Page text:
Wisconsin Agriculture Series – Part II – Cranberries


Wisconsin Cranberries

Cranberries are only grown in North American, and Wisconsin is the largest producer of cranberries in the United States. Cranberries started being harvested near Berlin in Green Lake County around 1860 by Edward Sacket. Some basic facts about cranberries and Wisconsin farms:

  • There are over 250 cranberry farms in Wisconsin
  • Wisconsin cranberry farms cover 21,000 acres
  • Wisconsin cranberry farms are in 20 different counties
  • In 2017 it is estimated Wisconsin will produce 5.6 million barrels of cranberries, more than 60% of the nation’s crop.
  • Cranberries are Wisconsin’s largest fruit industry in both value and size
  • The cranberry was declared Wisconsin’s official state fruit in 2004.
  • Only 5% of the annual harvest are sold as fresh fruit, the other 95% is made into sauce, juice, dried fruit and other food.
  • The Wisconsin cranberry industry has a value of almost $1 billion and is responsible for 4,000 jobs according to a recent study.

* Photo from Wisconsin Cranberries Growers Association.

Cranberry production in Wisconsin has been on the rise for decades, but surpassed Massachusetts in 1995 to become the top producer in the nation.  New Jersey, Oregon, and Washington states round out the top 5 cranberry producers in the United States. In the late 1990s and early 2000s, the American cranberry industry was unable to keep up with demand for cranberry products, and Canada began investing in developing its own cranberry industry. U.S. exports have grown eightfold over the past 10-year period, 2002-2012, going from 106,929 barrels in 2002 to 877,804 barrels in 2012. U.S. and Canadian exports go to countries where the Cranberry Marketing Committee (CMC) promotes including: Australia, Austria, China, Czech Republic, France, Germany, Japan, Korea, Mexico, Netherlands, Poland, Russia/Baltics, Spain and Switzerland. Germany is the largest importer of those listed, with Mexico second, and France third. In 2012, a study conducted by UW-Whitewater economics professor Russ Kashian, found that the cranberry industry has an impact of $388,347,447 on the Wisconsin economy and funds 3,839 annual full-time jobs in Wisconsin.

After the cranberries are harvested they are sent to processors.  Canada has worked to develop some of its own processors, but a portion of the Canadian crop still gets sent to American processors. The fruit is then divided into four areas: fresh, concentrate, sweet dried cranberries (often referred to as craisins) and sauce. The largest processor is Ocean Spray, located in Lakeville-Middleboro, Massachusetts. Ocean Spray cooperative has approximately 750 members between the United States and Canada. Cranberry production in the United States is controlled by the federal marketing order which was established in 1962. The marketing order is administered by the CMC. The annual order contains recommendations to the USDA on volume regulation to apply to cranberry production.  In 2000-01 and 2001-02 crop years, the CMC recommended and the federal marketing order implemented a volume-control allowing the industry to draw down inventories to manageable levels. Growers were able to maintain a $40/bbl range from 2009 through 2011, but prices have steadily declined since 2015 are now at approximately $30/bbl.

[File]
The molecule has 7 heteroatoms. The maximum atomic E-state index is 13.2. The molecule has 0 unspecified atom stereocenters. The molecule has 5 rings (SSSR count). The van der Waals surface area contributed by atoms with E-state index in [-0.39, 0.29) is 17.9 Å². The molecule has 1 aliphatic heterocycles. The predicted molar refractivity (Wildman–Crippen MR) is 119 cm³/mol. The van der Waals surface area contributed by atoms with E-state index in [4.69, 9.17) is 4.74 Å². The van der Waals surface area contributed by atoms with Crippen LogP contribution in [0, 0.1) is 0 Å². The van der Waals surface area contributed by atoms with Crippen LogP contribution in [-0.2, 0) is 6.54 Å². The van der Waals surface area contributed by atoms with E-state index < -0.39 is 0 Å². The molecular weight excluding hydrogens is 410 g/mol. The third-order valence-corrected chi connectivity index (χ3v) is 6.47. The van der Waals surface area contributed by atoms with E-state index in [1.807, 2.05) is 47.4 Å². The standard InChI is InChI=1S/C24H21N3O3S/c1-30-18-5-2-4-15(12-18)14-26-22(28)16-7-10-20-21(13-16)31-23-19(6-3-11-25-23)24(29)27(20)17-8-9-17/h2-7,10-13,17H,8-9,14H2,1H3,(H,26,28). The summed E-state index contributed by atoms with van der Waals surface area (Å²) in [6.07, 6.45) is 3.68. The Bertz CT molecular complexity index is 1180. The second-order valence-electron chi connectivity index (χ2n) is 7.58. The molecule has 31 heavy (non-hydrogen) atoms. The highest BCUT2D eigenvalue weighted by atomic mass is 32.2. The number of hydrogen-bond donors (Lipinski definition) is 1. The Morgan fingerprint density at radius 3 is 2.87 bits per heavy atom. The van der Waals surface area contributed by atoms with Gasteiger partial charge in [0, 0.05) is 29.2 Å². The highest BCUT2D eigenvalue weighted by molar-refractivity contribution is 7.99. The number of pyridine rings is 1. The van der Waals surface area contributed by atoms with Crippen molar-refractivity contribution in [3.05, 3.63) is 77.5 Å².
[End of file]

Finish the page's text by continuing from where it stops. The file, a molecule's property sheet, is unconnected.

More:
Recent Changes and Tariffs Affecting the Wisconsin Cranberry Market

The U.S. is concerned with overproduction and the CMC has asked the USDA to place a 15% withhold on the crop. The three largest export markets for U.S. cranberries: China, the EU and Mexico have all placed retaliatory tariffs on cranberries. Prior to the tariffs, the EU had increased its cranberry imports by 15%, and China has increased imports for six consecutive years. The EU has placed a 25% tariff on U.S. cranberry juice concentrate which started on June 22, and China placed a 25% tariff on fresh and dried cranberries effective July 6. According to a report by Mark Mariani, chairman and chief executive of Mariani Premium Dried Fruit in the Wall Street Journal, China has stopped importing from the U.S.

The table below is from the USDA Foreign Agriculture Service:

Over the years, the cranberry producers have done several things to help producers with declining prices.  The cranberry farmers, in conjunction with the milk producers, have attempted to add dried cranberries to feed for livestock.  Many questions had to be answered as this partnership developed, like do cranberries turn the milk pink? (The answer is no).  Will the livestock eat cranberries?  How do the cranberries have to be processed to be able to add them to livestock feed. Right now, cranberry producers in the Ocean Spray Cooperative expect to break even, but some are looking at losses.

What the Cranberry Association Wants the Public to Know

Tom Lochner, Executive Director of the Wisconsin Cranberry Association, told The Wheeler Report that the cranberry industry in Wisconsin is significant, saying it was a billion dollar industry.  Lochner said Wisconsin cranberry farmers believe in a free and fair market allowing trade between countries.  Lochner said the Wisconsin Cranberry Association is watching the tariff activity daily.


Thank you to Tom Lochner and the Wisconsin Cranberry Association for helping with background material for this report.

Thank you to the Department of Agriculture, Trade and Consumer Protection for providing reference material which made this report possible.